History Magazine

Beautiful Thing of the Day: Map of the Maine Coastline from 1884 (and) Bald Mountain

By Thewilderthings @TheWilderThings
Beautiful Thing of the Day: Map of the Maine Coastline from 1884 (and) Bald Mountain Beautiful Thing of the Day: Map of the Maine Coastline from 1884 (and) Bald Mountain
Maine’s coast, if you stretched it out in a straight line, would extend farther than the widest point of the United States. Fingers of jagged rocks and inlets, coves and beaches, mudflats and swamps, make their way in and out of the Atlantic for 3,478 miles. As I drove the stretch of Route 1 from Wiscasset to Rockport on Friday with my father, he pointed the GPS. “Look, Char,” he said, “it’s like the road is borrowing the land to snake across the little inlets.” (more after the jump).
And it is. Have you ever noticed the difference between the encompassing sounds of the car depending on whether you're driving over solid road or a bridge? The way the constant whooshing of the earth turns into a hallow, gravely sound under the floor boards as you pass over water? Driving up to mid-coast Maine, the sounds alone tell you how often you’re on bridges, with the “whoosh, hummmm, whoosh, hummmm” as you cross from inlet to inlet, hopping across from one finger to another.
Today’s beautiful things are in honor of the whoosh and the hummm, in honor of the thousands of miles I’ve driven up and down this beautiful coast. A lot is changing in my life right now, but I'm hoping I might be able to spend a lot of this summer in Maine. This place is where I’ve always come when I need to heal and when I need to be inspired. The colors are brighter here.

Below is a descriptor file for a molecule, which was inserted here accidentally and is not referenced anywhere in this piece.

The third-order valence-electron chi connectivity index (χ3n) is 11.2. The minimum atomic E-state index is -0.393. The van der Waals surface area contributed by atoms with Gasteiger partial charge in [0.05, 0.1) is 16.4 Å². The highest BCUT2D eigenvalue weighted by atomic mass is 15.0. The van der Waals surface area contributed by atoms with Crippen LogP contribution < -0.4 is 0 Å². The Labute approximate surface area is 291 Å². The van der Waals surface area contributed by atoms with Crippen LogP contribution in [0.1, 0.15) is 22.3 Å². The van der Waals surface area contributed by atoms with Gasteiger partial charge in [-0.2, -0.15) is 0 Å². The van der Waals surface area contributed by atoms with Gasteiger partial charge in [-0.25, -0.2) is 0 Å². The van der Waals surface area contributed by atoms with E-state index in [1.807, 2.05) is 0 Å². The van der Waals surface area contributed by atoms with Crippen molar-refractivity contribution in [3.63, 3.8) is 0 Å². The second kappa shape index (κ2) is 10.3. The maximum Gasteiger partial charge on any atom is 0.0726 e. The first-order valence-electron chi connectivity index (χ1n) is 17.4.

I found the map of Maine above on Etsy, and I thought I'd use it to illustrate the fingers of the Maine coast...mostly because I love that the photo of the map focuses on Knox and Waldo counties, from where I am writing this. I'm going to go to the ephemera store (isn't it great that there is one?) in Camden soon and hunt around for some postcards and maps like the map above to feature on TWT, maps that I can hold and photograph and share with you. But in the meantime, this will have to do.
Bald Mountain also gets a shout out because I hiked up it yesterday, and because from it you can see the snaky inlets of the Maine coast (sort of visible in the photo above). The views from the top are as good as a view gets--farmland and hills to one side, ocean and islands to the other.
With this post I want to pay homage to the whoosh and the hum, and to thank the inlets for jutting into the sea year after year. Also, I want to thank this place for holding onto the piece of me that stays here when I leave, and for having it ready for me again when I return.

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